Negative equity car finance explained

  • Negative equity and equity explained
  • Why they both matter for your PCP finance deal
  • GAP insurance, Voluntary Termination and best practice also explained

Negative equity car finance

If your circumstances have changed and you need a new car, but can't afford to settle the finance on it, negative equity finance can help. That's because negative equity finance lets you buy a new car, repay the additional costs from a previous finance agreement and consolidate them into one monthly repayment.

To get your head around this, it's important to understand what equity is. It generally refers to the difference between how much your car is worth and the outstanding amount on the car finance agreement.

For example, if your car's value is £10,000, and you have £9,000 left to pay on it, there's £1,000 worth of positive equity in it.

Using this very simple example, you can put the equity you have left in the car at the end of the finance agreement towards a deposit on your next car.

What is negative equity finance?

Negative equity happens when the value of an asset is less than the outstanding debt. With a car finance agreement, your car can be worth less than the remaining debt on it. This is common in the early stages of a contract, for example.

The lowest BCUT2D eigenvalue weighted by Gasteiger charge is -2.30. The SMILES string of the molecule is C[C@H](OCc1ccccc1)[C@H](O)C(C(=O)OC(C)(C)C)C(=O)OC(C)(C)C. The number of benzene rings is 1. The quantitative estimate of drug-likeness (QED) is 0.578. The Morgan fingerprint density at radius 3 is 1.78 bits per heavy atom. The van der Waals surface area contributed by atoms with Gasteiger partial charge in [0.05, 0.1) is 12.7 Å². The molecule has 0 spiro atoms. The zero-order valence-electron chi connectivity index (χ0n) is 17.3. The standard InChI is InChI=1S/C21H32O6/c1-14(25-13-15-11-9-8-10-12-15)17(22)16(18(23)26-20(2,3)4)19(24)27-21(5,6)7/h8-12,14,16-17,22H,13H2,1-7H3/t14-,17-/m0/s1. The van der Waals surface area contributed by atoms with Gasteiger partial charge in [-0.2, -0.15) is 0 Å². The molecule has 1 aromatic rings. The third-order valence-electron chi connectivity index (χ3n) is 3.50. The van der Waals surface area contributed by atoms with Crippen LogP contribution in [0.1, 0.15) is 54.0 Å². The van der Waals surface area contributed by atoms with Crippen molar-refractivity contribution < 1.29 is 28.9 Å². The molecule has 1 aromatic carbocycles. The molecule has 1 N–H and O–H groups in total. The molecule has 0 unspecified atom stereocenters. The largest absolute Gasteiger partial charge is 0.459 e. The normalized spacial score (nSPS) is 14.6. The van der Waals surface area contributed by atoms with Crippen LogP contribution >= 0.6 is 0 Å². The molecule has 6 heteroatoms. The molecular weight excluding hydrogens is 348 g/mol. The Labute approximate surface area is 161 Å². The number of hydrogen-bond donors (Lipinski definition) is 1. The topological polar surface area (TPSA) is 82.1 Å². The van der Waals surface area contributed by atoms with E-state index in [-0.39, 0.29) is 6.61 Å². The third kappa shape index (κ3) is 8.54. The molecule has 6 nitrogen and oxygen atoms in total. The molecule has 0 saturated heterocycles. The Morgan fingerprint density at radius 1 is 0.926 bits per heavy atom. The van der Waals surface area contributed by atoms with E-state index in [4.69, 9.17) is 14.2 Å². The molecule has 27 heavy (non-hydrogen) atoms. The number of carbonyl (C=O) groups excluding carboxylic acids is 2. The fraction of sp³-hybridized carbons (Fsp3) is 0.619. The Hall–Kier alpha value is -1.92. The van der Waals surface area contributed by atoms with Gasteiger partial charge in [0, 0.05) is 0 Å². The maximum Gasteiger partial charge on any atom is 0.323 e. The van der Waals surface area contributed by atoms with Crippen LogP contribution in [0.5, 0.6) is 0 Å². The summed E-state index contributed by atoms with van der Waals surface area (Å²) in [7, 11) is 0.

Negative equity finance agreements allow you to consolidate a new car and the additional costs from a previous agreement into one payment.

Providing you choose a cheaper new car, this can reduce your monthly outgoings.

How does negative equity affect PCP car finance?

Generally with PCP (Personal Contract Purchase) you put down a deposit, then follow them up with a set of fixed monthly payments.

At the end of the contract you can pay an optional final payment (sometimes called balloon payment) to buy the car outright. You could also choose to sell the car, freeing up any equity.

A lot of drivers choose to trade it in for a new model and another PCP contract. If you do this, you can cash-in on any equity the car may have adding it to the deposit on your next car, in order to reduce your monthly payments.

Range Rover Evoque rear

As most cars lose value fastest when they’re brand new, you start the contract with negative equity – where the outstanding debt outweighs the car’s value – and steadily pay this off.

As the contract progresses and the car’s depreciation slows, the fixed payments chip away at the debt until – in most cases – the car is worth more than the amount left to pay, leaving you with some extra cash in your pocket.

Most PCP schemes are calculated to leave you with some equity as you near the end of the contract. That means that you can often hand the car back early and still have a little cash to put down as a deposit on your next car – depending how soon you change car.

Negative equity car finance: what you need to know

PCP contracts don’t always leave you with equity, however. It is possible to end up with negative equity – even at the end of the contract. If you have £9,000 left to pay but the car is only worth £8,000, that would leave you with £1,000 of negative equity, so even if you gave the car back, you'd still owe £1,000.